The Chabacano Conta

Did you know that aside from 'to count', the word conta has another meaning? If you speak Chabacano, you would know this word as cunta and that it means 'to count'.

In Spanish, aside from 'to count', this word can also mean 'to tell'. I didn't know that this meaning also existed in the Chabacano conta until I heard my mom use this word to mean 'to tell'.

Here are some sentences using the Chabacano word conta, with the definition 'to tell'.

Chabacano: Ya conta le conmigo suyo mga problema.

English: He told me his problems.

Chabacano: Ya conta le conmigo todo que ya pasa con ele durante el tiempo que talla 'le na Filipinas.

Chabacano: He told me everything that happened to him during the time that he was in the Philippines.

The average Chabacano speaker will probably use the word 'habla' and 'ya man cuento' instead of conta in the sentences above. I think that there are a very few people who know this meaning of the word conta and use it.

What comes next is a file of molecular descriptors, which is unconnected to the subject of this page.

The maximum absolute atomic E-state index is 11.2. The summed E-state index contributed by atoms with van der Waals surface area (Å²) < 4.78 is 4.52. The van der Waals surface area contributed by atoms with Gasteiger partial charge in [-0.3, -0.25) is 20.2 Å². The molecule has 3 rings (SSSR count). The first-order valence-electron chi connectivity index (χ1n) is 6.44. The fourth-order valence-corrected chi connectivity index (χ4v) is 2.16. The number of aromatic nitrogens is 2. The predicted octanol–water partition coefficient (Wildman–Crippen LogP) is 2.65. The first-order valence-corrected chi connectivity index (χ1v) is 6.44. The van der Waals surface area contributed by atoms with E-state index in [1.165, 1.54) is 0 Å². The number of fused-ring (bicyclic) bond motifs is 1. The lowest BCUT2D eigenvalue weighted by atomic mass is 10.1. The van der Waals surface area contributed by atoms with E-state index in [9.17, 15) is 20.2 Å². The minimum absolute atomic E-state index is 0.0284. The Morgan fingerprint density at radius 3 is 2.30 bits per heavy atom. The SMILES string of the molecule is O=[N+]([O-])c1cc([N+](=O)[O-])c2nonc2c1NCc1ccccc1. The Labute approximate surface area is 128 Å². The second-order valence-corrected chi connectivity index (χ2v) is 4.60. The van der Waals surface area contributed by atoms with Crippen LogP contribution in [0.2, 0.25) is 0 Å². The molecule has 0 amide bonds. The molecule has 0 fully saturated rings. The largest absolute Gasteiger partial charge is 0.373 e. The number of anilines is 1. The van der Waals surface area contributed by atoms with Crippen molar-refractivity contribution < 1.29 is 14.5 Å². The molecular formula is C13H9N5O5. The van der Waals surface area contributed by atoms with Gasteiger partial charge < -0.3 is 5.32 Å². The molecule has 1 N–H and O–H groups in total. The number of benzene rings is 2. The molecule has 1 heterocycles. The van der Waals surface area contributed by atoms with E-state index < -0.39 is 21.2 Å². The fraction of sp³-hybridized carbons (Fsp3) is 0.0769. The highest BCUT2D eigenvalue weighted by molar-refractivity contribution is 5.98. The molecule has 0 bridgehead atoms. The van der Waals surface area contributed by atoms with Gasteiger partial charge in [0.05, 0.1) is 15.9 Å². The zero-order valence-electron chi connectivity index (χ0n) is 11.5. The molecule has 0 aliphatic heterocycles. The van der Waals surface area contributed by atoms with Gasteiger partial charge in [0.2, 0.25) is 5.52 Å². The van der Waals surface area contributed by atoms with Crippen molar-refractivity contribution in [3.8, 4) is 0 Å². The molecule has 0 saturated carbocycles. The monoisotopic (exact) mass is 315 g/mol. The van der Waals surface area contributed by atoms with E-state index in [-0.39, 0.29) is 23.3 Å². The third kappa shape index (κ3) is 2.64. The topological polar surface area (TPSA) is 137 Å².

My hope is that more people will use the word conta in this manner and that this definition of the word conta will again be mainstream one day.

3 comments:

  1. In Caviteño, contá would definitely be understood, although I think platicá might be used more in practice.

    JPS

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  2. Ya conta le conmigo suyo mga problema.
    ( Verb )(Direct Object)(Personal Pronoun)(Object)

    Is that it? What is "Le" here? He?
    and do you have a section here in your page where I could understand clearly the grammatical structure of Chavacano when it comes to Direct Objects? e.g. "Le conmigo suyo"
    Thank you in advance :)
    Vaya con Dios este Page (i dont know if i said that right .. )

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    Replies
    1. Yes, le in this sentence would be he. Suyo is his and conmigo is (to) me. Hope that helped.

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